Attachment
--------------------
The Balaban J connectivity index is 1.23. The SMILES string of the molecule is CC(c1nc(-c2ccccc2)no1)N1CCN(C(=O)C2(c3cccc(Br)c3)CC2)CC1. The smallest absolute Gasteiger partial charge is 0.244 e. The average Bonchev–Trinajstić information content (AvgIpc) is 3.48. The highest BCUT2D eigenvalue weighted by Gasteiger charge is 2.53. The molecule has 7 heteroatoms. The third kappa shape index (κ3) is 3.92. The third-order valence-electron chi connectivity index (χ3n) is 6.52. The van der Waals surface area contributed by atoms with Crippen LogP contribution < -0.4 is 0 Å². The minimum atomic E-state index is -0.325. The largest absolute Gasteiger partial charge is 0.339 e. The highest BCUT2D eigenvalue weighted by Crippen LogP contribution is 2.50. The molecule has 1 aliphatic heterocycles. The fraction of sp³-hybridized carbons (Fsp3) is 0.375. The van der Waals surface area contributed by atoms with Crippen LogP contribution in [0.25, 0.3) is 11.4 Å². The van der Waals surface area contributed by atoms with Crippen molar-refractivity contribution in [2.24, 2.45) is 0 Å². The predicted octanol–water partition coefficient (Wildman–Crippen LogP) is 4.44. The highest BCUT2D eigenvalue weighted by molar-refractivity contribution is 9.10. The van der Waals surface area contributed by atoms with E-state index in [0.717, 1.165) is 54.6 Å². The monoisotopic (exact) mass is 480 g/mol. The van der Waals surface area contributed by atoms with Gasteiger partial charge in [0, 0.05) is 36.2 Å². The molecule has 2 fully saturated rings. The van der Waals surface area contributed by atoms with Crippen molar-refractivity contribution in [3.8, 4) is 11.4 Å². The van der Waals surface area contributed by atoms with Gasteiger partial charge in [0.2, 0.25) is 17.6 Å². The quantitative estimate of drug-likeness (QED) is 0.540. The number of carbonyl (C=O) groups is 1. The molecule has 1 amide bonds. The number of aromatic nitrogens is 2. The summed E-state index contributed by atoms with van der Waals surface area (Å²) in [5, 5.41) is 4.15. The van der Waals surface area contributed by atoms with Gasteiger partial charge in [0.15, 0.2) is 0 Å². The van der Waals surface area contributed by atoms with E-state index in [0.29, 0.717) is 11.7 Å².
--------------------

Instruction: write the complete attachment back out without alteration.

The Balaban J connectivity index is 1.23. The SMILES string of the molecule is CC(c1nc(-c2ccccc2)no1)N1CCN(C(=O)C2(c3cccc(Br)c3)CC2)CC1. The smallest absolute Gasteiger partial charge is 0.244 e. The average Bonchev–Trinajstić information content (AvgIpc) is 3.48. The highest BCUT2D eigenvalue weighted by Gasteiger charge is 2.53. The molecule has 7 heteroatoms. The third kappa shape index (κ3) is 3.92. The third-order valence-electron chi connectivity index (χ3n) is 6.52. The van der Waals surface area contributed by atoms with Crippen LogP contribution < -0.4 is 0 Å². The minimum atomic E-state index is -0.325. The largest absolute Gasteiger partial charge is 0.339 e. The highest BCUT2D eigenvalue weighted by Crippen LogP contribution is 2.50. The molecule has 1 aliphatic heterocycles. The fraction of sp³-hybridized carbons (Fsp3) is 0.375. The van der Waals surface area contributed by atoms with Crippen LogP contribution in [0.25, 0.3) is 11.4 Å². The van der Waals surface area contributed by atoms with Crippen molar-refractivity contribution in [2.24, 2.45) is 0 Å². The predicted octanol–water partition coefficient (Wildman–Crippen LogP) is 4.44. The highest BCUT2D eigenvalue weighted by molar-refractivity contribution is 9.10. The van der Waals surface area contributed by atoms with E-state index in [0.717, 1.165) is 54.6 Å². The monoisotopic (exact) mass is 480 g/mol. The van der Waals surface area contributed by atoms with Gasteiger partial charge in [0, 0.05) is 36.2 Å². The molecule has 2 fully saturated rings. The van der Waals surface area contributed by atoms with Crippen molar-refractivity contribution in [3.8, 4) is 11.4 Å². The van der Waals surface area contributed by atoms with Gasteiger partial charge in [0.2, 0.25) is 17.6 Å². The quantitative estimate of drug-likeness (QED) is 0.540. The number of carbonyl (C=O) groups is 1. The molecule has 1 amide bonds. The number of aromatic nitrogens is 2. The summed E-state index contributed by atoms with van der Waals surface area (Å²) in [5, 5.41) is 4.15. The van der Waals surface area contributed by atoms with Gasteiger partial charge in [0.15, 0.2) is 0 Å². The van der Waals surface area contributed by atoms with E-state index in [0.29, 0.717) is 11.7 Å².